Description

The rodent tilt ladder was originally described in the literature in 1989 in physiologic saphenous vein experiments, where rodents were kept in a tilt state. The tilt ladder can additionally be used in many other motor function experiments as it is combined with a ladder like grounding and moved to any angle needed to obtain a reward.

 

Request a Tilt Ladder

Request a Tilt Ladder

Price & Dimensions

Mouse

$ 1800

Per Month
  • 60 cm in length
  • 40 ladder rungs
    • Bar Length: 10 cm to accommodate 8 cm width of ladder.
    • Bar Diameter: 0.3 cm
    • Drilled holes in regularly spaced 1cm intervals allowing for multiple patterns of bar insertion.
    • Bar location: 1 cm above the base of the wall
  • Internal Height: 5cm

Rat

$ 1900

Per Month
  • 65 cm in length
  • 45 ladder rungs
    • Bar Length: 15 cm to accommodate 13 cm width of ladder.
    • Bar Diameter: 0.3 cm
    • Drilled holes in regularly spaced 1cm intervals allowing for multiple patterns of bar insertion.
    • Bar location: 1 cm above the base of the wall
  • Internal Height: 6cm

Social Reward

for social reward or aversion

This modification changes the water reward with a small chamber that can be filled with a single specimen to ilicit social reward.
Cost: $500

Documentation

Introduction

The Tilt Ladder was first described by Monos and colleagues in their 1989 paper that investigated the long-term tilt effect on the rat saphenous vein. The initial use of the apparatus was intended for studying the effects of static load leading to chronic adaptation of the vascular system. The design of the apparatus makes accessing the animals easy. This greatly assists in processes wherein catheters need to be accessed for processes such as pressure measurements.

The simple apparatus can also be used for the analysis of the motor function of an animal by subjecting it to different plane inclinations. The Tilt Ladder confines the subject within a tube-like runway that restricts it from turning around once it is placed in it. This forces the animal to traverse the ladder facing only one direction. Further, the inclinations add to the effect of gravity acting on the subject. Since the apparatus places the subject under a certain degree of restraint, allowing the animal rest periods becomes crucial for its well-being.

Other apparatuses used in the assessment of motor function and grip include the Horizontal Ladder, the Stairway Test, the Balance Beam, and the Rotarod.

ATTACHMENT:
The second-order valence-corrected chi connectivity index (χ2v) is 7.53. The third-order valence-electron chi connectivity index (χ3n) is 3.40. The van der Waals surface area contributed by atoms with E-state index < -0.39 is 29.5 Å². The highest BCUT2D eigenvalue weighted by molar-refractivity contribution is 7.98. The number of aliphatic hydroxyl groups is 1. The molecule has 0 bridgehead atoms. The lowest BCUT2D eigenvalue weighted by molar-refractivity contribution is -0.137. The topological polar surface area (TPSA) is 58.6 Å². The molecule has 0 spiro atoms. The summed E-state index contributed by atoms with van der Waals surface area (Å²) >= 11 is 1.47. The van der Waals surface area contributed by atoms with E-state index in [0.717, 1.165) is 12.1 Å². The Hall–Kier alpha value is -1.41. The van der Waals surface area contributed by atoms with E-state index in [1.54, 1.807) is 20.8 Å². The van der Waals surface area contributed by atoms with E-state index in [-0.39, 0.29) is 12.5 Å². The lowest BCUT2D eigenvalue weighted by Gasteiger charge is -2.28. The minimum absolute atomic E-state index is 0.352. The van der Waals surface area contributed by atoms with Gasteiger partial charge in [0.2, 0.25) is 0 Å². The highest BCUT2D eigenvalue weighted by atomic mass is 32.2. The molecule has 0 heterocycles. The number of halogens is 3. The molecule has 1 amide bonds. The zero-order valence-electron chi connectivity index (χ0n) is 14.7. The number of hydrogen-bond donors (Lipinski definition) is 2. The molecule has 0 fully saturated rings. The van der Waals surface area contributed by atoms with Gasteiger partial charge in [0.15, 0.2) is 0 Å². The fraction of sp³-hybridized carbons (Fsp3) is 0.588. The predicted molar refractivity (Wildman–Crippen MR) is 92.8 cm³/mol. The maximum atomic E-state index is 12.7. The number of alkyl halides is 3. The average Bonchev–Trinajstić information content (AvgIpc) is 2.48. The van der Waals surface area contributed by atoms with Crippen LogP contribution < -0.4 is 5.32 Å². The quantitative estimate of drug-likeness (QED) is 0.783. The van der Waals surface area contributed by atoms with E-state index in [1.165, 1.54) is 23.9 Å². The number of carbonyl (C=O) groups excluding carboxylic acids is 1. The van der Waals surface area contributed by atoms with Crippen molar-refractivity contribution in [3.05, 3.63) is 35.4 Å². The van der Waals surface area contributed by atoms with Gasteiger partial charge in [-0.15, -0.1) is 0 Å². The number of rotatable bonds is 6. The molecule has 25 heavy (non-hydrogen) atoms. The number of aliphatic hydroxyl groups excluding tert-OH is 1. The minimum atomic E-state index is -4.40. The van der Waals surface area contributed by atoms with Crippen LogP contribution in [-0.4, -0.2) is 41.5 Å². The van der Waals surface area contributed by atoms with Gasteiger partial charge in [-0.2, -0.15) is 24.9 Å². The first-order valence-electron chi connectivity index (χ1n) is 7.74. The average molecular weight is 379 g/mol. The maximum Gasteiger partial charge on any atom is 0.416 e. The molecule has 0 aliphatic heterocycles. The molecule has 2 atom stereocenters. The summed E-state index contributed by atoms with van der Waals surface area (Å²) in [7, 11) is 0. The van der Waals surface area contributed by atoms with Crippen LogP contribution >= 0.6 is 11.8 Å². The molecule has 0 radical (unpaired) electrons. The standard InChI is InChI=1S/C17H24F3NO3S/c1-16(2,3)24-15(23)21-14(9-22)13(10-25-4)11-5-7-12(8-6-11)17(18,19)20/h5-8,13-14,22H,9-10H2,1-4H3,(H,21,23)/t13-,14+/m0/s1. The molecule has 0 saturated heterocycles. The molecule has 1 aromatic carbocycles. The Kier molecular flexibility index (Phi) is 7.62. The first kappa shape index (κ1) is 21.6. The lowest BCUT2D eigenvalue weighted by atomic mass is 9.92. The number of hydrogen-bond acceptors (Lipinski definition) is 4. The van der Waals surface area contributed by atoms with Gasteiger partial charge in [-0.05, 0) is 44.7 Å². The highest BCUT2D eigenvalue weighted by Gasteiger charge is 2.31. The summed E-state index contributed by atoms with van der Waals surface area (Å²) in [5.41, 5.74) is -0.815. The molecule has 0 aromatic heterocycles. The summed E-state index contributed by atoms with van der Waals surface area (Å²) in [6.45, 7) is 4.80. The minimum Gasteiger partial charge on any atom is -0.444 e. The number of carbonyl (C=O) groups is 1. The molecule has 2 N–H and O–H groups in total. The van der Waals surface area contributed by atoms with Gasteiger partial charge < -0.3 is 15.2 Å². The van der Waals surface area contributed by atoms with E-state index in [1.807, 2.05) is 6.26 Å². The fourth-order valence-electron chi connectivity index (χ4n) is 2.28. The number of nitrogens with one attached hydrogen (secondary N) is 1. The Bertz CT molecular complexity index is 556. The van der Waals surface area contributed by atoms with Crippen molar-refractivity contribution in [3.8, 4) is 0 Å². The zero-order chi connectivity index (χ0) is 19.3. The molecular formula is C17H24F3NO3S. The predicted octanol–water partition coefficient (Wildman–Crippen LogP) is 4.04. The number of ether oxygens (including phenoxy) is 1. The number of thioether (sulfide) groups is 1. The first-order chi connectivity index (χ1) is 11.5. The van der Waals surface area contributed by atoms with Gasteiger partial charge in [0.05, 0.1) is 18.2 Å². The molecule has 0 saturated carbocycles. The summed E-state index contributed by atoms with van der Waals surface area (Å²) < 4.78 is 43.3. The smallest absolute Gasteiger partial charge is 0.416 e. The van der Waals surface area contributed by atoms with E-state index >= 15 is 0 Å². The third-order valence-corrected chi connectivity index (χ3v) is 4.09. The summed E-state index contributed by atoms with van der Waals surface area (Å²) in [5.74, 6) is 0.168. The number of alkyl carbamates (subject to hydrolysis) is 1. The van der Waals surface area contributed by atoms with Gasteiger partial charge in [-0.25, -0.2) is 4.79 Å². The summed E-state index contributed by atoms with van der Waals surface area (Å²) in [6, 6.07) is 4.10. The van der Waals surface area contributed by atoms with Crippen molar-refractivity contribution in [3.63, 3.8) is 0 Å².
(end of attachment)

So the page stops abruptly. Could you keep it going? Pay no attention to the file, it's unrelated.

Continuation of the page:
Apparatus & Equipment

The Tilt Ladder is constructed using clear acrylic. The apparatus is tube-like and has a length of 65 cm with an internal height of the 6 cm. The ladder has 45 removable rungs having a length of 13 cm and a diameter of 0.3 cm. The holes for the rung placement are positioned at 1 cm intervals to allow multiple patterns of bar positioning. One end of the ladder is connected to a pivot point that allows changing the inclination between 0 to 90 degrees. The other end is equipped with a food and water dispenser.

Training Protocol

Clean the Tilt Ladder before and after the experiment to prevent any lingering stimuli from affecting the subject’s performances. Place the apparatus on a flat surface and ensure that it is appropriately lit. For tracking and recording of the experiment, a tracking system such as the Noldus Ethovision XT can be used.

Incline and lock the Tilt Ladder into position. Place the subject into the apparatus at the pivoted end in a head-up position facing the raised end. Secure the entryway to prevent the subject from escaping the apparatus. Provide the subject with enough food and water at the raised end. Subjects can be placed in the device for the duration required for the investigation. However, it is recommended that the subjects are given rest for at least 1 hour per trial or day by placing them in a large, normal cage for free movement and grooming. This is important to ensure the continued well-being of the subject.

Investigation of vein wall response to chronic pressure